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Can Netflix build a factory for appointment TV?

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Jon Stewart and John Mulaney.

Ryan West/Netflix

Ryan West/Netflix

A week’s work of live programming on Netflix wraps up this evening with the final episode of comic John Mulaney’s twisted talk show re-invention, Everybody’s in L.A. So it’s worth a moment to consider the double-edged results in the streamer’s attempt to create an avalanche of appointment television in just seven days. On one hand, you’ve got the juggernauts of Katt Williams’ Woke Foke live standup comedy special last Saturday, plus the roast last Sunday of champion quarterback Tom Brady – humbly billed as the Greatest Roast of All Time. Both specials dominated Netflix’s viewership charts this week, as Williams’ viral trash talking and a procession of boldfaced names cracking tasteless jokes on Brady’s wealth, good looks and failed marriages kept the country buzzing. (See below how Nikki Glaser stole the show with her barbed cracks on host Kevin Hart.)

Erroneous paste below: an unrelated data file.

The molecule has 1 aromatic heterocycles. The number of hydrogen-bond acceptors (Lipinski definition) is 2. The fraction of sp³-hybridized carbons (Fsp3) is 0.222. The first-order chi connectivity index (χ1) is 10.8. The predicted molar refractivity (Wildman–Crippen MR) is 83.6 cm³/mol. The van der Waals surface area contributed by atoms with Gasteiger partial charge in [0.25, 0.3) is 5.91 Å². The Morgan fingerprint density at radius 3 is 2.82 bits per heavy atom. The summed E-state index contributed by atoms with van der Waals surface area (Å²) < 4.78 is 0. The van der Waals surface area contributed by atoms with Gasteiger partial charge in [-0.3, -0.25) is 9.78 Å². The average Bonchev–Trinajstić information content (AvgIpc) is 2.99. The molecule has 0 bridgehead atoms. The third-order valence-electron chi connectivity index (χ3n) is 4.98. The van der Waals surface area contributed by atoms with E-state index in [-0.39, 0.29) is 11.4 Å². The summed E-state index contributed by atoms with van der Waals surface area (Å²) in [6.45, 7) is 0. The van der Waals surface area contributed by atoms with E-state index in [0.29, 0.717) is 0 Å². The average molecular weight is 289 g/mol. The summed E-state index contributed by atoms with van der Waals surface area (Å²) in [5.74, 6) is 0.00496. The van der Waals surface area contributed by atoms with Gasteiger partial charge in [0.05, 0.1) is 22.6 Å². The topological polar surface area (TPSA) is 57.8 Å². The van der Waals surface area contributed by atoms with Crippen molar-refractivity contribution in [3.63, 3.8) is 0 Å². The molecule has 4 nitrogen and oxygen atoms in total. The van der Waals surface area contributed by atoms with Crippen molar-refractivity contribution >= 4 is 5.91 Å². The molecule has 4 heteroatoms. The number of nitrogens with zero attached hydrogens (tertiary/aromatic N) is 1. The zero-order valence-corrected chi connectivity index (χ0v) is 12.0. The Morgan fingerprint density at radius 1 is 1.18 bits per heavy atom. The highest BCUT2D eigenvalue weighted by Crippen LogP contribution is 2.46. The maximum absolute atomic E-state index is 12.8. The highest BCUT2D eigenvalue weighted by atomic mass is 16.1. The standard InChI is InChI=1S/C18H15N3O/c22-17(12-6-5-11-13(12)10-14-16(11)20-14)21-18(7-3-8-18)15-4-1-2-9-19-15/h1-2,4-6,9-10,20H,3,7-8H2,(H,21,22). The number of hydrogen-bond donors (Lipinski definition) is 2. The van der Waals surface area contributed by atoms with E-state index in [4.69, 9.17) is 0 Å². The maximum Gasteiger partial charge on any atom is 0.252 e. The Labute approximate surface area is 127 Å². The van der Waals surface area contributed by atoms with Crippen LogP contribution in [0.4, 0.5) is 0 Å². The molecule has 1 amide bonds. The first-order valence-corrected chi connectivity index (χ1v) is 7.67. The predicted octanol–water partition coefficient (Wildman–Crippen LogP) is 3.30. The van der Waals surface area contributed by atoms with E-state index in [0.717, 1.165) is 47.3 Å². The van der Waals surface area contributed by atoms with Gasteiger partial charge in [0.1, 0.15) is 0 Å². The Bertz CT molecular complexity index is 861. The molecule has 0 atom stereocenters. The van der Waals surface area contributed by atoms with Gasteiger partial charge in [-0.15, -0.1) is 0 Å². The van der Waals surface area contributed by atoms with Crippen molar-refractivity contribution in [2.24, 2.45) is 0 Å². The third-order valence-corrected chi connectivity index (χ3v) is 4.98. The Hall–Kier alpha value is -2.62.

And then there’s John Mulaney. Building an anti-talk show In truth, my heart is completely with Mulaney’s defiantly oddball project, which turns its back on many of the reasons you would do a show like this live in the first place. He kicks off every episode reminding viewers it is live with no delay, citing the time and temperature. […]